Kenya’s Foreign Affairs Cabinet Secretary Raychelle Omamo attending the COP26 UN climate summit in Glasgow, Scotland. PHOTO/UN
By SPECIAL CORRESPONDENT
The eyes of the world are on Glasgow, Scotland, as the United Nations climate summit known as COP26 opens with UN diplomats and politicians alike calling for more action – and ambition – to set out new commitments for curbing greenhouse emissions and adapting to the impacts of a warming planet.
With the official opening of the two-week conference coming hours after preliminary climate talks among world leaders at the G20 summit in Rome saw meager forward movement, and the release of a key report from the UN weather agency, WMO, warning that the past seven years are set to be the hottest on record, and our planet is heading into “uncharted territory”, the stakes for COP26 couldn’t be higher.
Upon his departure from Rome, UN Secretary-General António Guterres said in a tweet that while he welcomed the G20’s recommitment to global solutions, he was leaving the summit with his hopes unfulfilled.
“But at least they are not buried,” he said, and added: “Onward to Glasgow and COP26 to keep the goal of 1.5 degrees alive and to implement promises on finance and adaptation for people and the planet.”
Mr. Guterres is addressing the COP26 World Leader’s Summit, which brings together Heads of State and Government, civil society and business leaders, who have been invited to set out the ambitious actions they are taking to reduce emissions, scale-up adaptation and mobilize finance, and to signal their commitment to ensuring that COP26 keeps 1.5°C in reach.
UN Secretary General António Guterres in Glasgow, Scotland to attend the COP26 climate summit. PHOTO/UN
Addressing the Conference’s preliminary opening on Sunday, Abdulla Shahid, the President of the UN General Assembly called for an honest look at where things stand: “We have had decades to argue the facts about climate change, about the power of renewables, about the fine details of monitoring or cost-sharing. Yet, we have still failed to act with the conviction and determination required.”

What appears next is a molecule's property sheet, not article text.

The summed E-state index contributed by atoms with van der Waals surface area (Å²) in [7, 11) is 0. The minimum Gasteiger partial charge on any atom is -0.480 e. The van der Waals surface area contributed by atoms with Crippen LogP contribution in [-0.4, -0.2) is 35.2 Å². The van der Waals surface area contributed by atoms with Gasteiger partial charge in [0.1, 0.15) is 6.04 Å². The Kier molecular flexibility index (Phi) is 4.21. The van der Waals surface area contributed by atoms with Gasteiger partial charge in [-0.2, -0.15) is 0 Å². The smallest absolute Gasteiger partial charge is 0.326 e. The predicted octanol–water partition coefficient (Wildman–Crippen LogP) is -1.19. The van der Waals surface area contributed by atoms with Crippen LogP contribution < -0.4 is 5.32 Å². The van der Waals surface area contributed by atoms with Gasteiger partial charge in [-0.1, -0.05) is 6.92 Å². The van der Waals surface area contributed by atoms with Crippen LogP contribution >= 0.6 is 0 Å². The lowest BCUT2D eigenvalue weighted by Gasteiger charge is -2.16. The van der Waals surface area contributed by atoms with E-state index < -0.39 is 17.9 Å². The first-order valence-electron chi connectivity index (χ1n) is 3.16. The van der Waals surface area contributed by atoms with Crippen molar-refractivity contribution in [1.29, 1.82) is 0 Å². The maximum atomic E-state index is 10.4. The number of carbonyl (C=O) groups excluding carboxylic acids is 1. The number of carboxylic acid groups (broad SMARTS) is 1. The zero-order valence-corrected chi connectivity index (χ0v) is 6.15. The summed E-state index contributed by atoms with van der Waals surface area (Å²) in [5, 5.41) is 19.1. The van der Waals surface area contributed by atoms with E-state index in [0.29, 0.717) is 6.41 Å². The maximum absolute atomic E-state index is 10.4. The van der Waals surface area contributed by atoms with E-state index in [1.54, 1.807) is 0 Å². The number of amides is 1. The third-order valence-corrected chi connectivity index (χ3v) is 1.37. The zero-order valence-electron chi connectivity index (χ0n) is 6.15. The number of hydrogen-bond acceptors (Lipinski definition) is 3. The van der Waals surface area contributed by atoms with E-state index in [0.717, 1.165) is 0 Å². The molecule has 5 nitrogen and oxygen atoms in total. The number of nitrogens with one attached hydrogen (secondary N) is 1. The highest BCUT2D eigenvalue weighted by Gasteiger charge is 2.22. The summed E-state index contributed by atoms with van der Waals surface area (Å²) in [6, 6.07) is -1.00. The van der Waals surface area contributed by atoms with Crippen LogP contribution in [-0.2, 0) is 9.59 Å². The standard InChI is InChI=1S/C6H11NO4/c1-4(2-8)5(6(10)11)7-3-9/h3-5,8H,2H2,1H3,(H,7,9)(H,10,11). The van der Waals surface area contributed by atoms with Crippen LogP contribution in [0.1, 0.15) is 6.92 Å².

“That may be a hard truth, but it is the truth.” And yet, “another truth: we are entirely capable of turning this around, if we so choose,” Mr. Shahid stated, declaring: “We have the science. We have the resources. We agree on the urgency. We have run out of excuses. It is time to do the right thing. Let us work together…and get this done.”
Meanwhile, Patricia Espinosa, the Executive Secretary of UN Climate Change (UNFCCC), said the world was on track for a global temperature rise of 2.7C – far from the agreed 1.5C goal. “Clearly, we are in a climate emergency. Clearly, we need to address it. Clearly, we need to support the most vulnerable to cope. To do so successfully, greater ambition is now critical,” she underlined.
“We have no choice but to make COP26 a success. For that, we need unity of purpose. We need to leave Glasgow with a balanced package of decisions that reflects the positions of all countries. With a willingness to compromise among the many perspectives we can arrive at workable, ambitious solutions that will help us keep the 1.5C goal within reach. We stand ready to work with all Parties and to leave no voice behind to reach this important goal,” Ms. Espinosa said.
This explainer gives all the details about COP26, and tell you what’s at the heart of the discussions that will be taking place over the next two weeks.
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